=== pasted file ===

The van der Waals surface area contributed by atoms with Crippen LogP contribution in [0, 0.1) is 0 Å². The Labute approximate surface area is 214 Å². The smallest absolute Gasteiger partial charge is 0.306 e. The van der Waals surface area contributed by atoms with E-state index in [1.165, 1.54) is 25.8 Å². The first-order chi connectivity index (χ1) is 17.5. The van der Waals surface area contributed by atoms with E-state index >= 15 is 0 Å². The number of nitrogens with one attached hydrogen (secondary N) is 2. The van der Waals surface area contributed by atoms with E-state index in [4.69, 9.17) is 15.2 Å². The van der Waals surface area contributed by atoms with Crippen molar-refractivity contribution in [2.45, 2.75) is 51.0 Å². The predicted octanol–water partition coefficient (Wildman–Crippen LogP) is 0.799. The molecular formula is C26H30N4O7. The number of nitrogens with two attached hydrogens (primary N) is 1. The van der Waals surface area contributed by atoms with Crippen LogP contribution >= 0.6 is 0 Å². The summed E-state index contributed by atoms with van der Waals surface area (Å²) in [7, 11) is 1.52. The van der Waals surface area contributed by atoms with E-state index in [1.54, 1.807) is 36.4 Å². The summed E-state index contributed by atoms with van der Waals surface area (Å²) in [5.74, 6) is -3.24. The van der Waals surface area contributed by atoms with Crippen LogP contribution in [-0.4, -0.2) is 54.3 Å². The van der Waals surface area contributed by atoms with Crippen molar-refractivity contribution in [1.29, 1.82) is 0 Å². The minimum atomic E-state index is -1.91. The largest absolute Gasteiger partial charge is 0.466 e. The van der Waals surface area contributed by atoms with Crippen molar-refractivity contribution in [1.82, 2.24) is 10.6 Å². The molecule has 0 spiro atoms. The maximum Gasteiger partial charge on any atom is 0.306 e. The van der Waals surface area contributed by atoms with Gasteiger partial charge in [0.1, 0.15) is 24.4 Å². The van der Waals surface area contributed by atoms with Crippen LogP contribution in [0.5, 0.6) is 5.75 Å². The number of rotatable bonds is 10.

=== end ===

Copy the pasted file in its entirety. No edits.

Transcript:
The van der Waals surface area contributed by atoms with Crippen LogP contribution in [0, 0.1) is 0 Å². The Labute approximate surface area is 214 Å². The smallest absolute Gasteiger partial charge is 0.306 e. The van der Waals surface area contributed by atoms with E-state index in [1.165, 1.54) is 25.8 Å². The first-order chi connectivity index (χ1) is 17.5. The van der Waals surface area contributed by atoms with E-state index >= 15 is 0 Å². The number of nitrogens with one attached hydrogen (secondary N) is 2. The van der Waals surface area contributed by atoms with E-state index in [4.69, 9.17) is 15.2 Å². The van der Waals surface area contributed by atoms with Crippen molar-refractivity contribution in [2.45, 2.75) is 51.0 Å². The predicted octanol–water partition coefficient (Wildman–Crippen LogP) is 0.799. The molecular formula is C26H30N4O7. The number of nitrogens with two attached hydrogens (primary N) is 1. The van der Waals surface area contributed by atoms with Crippen LogP contribution >= 0.6 is 0 Å². The summed E-state index contributed by atoms with van der Waals surface area (Å²) in [7, 11) is 1.52. The van der Waals surface area contributed by atoms with E-state index in [1.54, 1.807) is 36.4 Å². The summed E-state index contributed by atoms with van der Waals surface area (Å²) in [5.74, 6) is -3.24. The van der Waals surface area contributed by atoms with Crippen LogP contribution in [-0.4, -0.2) is 54.3 Å². The van der Waals surface area contributed by atoms with Crippen molar-refractivity contribution in [1.29, 1.82) is 0 Å². The minimum atomic E-state index is -1.91. The largest absolute Gasteiger partial charge is 0.466 e. The van der Waals surface area contributed by atoms with Crippen molar-refractivity contribution in [1.82, 2.24) is 10.6 Å². The molecule has 0 spiro atoms. The maximum Gasteiger partial charge on any atom is 0.306 e. The van der Waals surface area contributed by atoms with Gasteiger partial charge in [0.1, 0.15) is 24.4 Å². The van der Waals surface area contributed by atoms with Crippen LogP contribution in [0.5, 0.6) is 5.75 Å². The number of rotatable bonds is 10.